Vincent Doane is in the precarious position of trying to close an advertising account with his rich ex-fiancée. Unfortunately she is more interested in him than in business. Vincent's wife ... See full summary »
Charles 'Buddy' Rogers
Lora Hart manages to land a job in a hospital as a trainee nurse. Upon completion of her training she goes to work as a night nurse for two small children who seem to be very sick, but something much more sinister is going on.Written by
Col Needham <firstname.lastname@example.org>
James Cagney was originally supposed to play Nick, but when The Public Enemy (1931) became a big hit, it was decided that he should no longer be relegated to supporting roles, allowing the relatively unknown Clark Gable to step in instead. See more »
After Lora Hart is introduced to Maloney and the two leave Miss Dillon's office, they pass the two interns in the hallway. When the interns turn to watch them go by around the corner off-screen, the shadow of the boom mike can be seen at the top left corner. See more »
"Night Nurse" is representative of pre-code era films--only slightly risqué by today's standards. It is also representative of the times in the sense that Hollywood seemed to be enamored of the medical profession--both doctors and nurses--during the period, with many such scripts being produced. I think it is due to changing views about medical professionals, instigated by medicine being more science-centered. Audiences probably learned a lot about medical procedures and standards that were somewhat new. This makes such films interesting now from a historic standpoint; and they are interesting as comparisons to today's methods. What we most learn is that standards of care which are en vogue almost always look primitive (and ignorant) by standards only fifty years later.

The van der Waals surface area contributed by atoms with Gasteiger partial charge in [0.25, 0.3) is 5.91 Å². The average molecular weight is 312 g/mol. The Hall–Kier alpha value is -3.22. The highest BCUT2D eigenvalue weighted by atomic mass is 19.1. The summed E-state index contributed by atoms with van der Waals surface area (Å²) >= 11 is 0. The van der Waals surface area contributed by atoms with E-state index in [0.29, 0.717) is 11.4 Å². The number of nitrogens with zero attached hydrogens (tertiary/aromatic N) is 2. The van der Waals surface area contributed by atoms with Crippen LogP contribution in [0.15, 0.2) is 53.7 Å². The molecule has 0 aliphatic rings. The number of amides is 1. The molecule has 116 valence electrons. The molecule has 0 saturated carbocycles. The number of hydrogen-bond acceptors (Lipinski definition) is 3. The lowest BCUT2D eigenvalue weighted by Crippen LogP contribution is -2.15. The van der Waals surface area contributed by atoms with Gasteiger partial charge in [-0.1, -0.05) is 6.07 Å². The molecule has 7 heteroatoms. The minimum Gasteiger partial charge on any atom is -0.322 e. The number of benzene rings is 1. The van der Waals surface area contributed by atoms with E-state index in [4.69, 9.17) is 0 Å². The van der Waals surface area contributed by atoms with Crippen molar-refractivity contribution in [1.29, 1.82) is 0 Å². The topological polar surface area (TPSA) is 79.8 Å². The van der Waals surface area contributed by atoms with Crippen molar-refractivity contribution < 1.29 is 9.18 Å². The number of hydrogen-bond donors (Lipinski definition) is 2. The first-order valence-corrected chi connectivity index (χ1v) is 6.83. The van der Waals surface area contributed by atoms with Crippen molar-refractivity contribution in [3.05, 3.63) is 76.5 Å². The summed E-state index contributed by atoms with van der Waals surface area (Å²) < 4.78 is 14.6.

Joan Blondell and Barbara Stanwyck star in this film about the education, training and practicing of nurses. Stanwyck's character trains in a hospital after no medical education. The girls knock heads with the nurse in charge of their training (and their morals). They deal with the orderlies and physicians who, being male, have a sense of entitlement. Eventually, they get jobs in private care, tending to two young girls who seem neglected.
Clark Gable portrays a belligerent chauffeur with suspect intentions, though his part is a minor one. He plays "sinister" very well, perhaps a clue to his later successes portraying men who are somewhat threatening (like John Garfield).
At one point--as Stanwyck tries to unravel the mystery of the young girls' declining health--the film slows. Otherwise, I found it interesting on many levels. It is fun to see Blondell and Stanwyck as such young women. Even then, Stanwyck commanded the screen with her intensity, when necessary.
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